Glass beer bottle assembly line. Credit: EPA; Wikipedia.

In January, Peter reported that the board of the newly established Usable Glass Strength Coalition convened for their inaugural meeting in late January. The mission of the coalition of industrial members is to support a sustained effort in the United States to understand why current forms of glass are not stronger, and to develop commercial glasses that are qualitatively stronger than anything currently available. The UGSC is partnered with the Glass Manufacturing Industry Council to establish, manage, and promote its initiatives.

The group is moving fast to get things going and just issued their first call for proposals to study flaw nucleation in glass. Based on announcement details, they are looking to back a significant research effort at the PhD level.

Here are the RFP highlights. Full details are available online.

Request for research proposal
Focus on gaining a deeper understanding of the relationship between glass surface structure and chemistry, particularly as it relates to the susceptibility to chemical, thermal, and physical damage. Proposal to answer the fundamental question: Where and how do flaws nucleate in glass?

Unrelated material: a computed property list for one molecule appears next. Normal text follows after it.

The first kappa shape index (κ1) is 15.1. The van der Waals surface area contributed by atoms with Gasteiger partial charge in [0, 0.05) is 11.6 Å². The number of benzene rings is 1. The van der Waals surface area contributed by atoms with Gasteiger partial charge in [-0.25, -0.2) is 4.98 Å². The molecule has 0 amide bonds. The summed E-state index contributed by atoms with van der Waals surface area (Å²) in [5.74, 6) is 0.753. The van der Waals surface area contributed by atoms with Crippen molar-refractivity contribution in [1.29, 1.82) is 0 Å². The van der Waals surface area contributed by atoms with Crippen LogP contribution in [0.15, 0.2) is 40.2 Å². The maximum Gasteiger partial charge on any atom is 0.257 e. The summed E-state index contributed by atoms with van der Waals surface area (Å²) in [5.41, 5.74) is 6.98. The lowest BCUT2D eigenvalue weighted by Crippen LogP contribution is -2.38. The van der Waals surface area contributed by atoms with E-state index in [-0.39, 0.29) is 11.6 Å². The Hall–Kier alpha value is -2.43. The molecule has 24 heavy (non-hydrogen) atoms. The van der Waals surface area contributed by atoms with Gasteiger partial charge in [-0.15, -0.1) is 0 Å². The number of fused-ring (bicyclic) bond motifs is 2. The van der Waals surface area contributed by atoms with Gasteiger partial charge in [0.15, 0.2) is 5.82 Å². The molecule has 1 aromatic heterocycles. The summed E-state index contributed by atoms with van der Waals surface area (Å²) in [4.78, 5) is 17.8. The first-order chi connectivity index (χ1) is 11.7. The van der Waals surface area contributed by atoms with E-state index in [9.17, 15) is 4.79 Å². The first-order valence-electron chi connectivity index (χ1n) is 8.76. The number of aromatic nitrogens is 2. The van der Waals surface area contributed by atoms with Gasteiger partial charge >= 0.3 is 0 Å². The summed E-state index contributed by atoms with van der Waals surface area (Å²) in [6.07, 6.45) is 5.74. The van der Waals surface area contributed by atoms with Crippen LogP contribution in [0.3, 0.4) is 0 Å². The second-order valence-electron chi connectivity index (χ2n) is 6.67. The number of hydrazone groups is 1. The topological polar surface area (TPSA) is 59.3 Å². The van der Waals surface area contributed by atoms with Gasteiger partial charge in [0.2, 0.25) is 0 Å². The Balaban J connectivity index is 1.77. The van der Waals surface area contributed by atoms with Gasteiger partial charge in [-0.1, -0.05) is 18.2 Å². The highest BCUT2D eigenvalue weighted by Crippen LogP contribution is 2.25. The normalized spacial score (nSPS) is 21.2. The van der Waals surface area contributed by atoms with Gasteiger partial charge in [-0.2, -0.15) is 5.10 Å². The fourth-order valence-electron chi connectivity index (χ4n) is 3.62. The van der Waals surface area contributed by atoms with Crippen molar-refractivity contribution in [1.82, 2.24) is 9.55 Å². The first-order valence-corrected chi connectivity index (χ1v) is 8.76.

Please download and read the entire RFP (pdf) before submitting proposals.

Proof and concept research and development anticipated.

Proposals will be considered to support graduate level research at the MS (1.5 year term) to PhD (three-year term) level.

Investment will be commensurate with the project scope, but is anticipated to be in the rage of $90,000–$120,000 per year.

Response due date
May 15, 2013

Contacts and submissions
Technical questions may be addressed to the UGSG technical director, Alastair N. Cormack.

Proposal submissions should be sent electronically to UGSC executive assistant, Donna Banks or by mail to Glass Manufacturing Industry Council–UGSC, 600 N. Cleveland Avenue, Suite 210, Westerville, OH 43082.

Response evaluation
The UGSC will evaluate the response using the following criteria.

  • Overall scientific and technical merit of the proposed approach
  • Respondent’s capabilities and related experience
  • Realism of the proposed plan and cost estimates

For more information about UGSC, visit the UGSC page.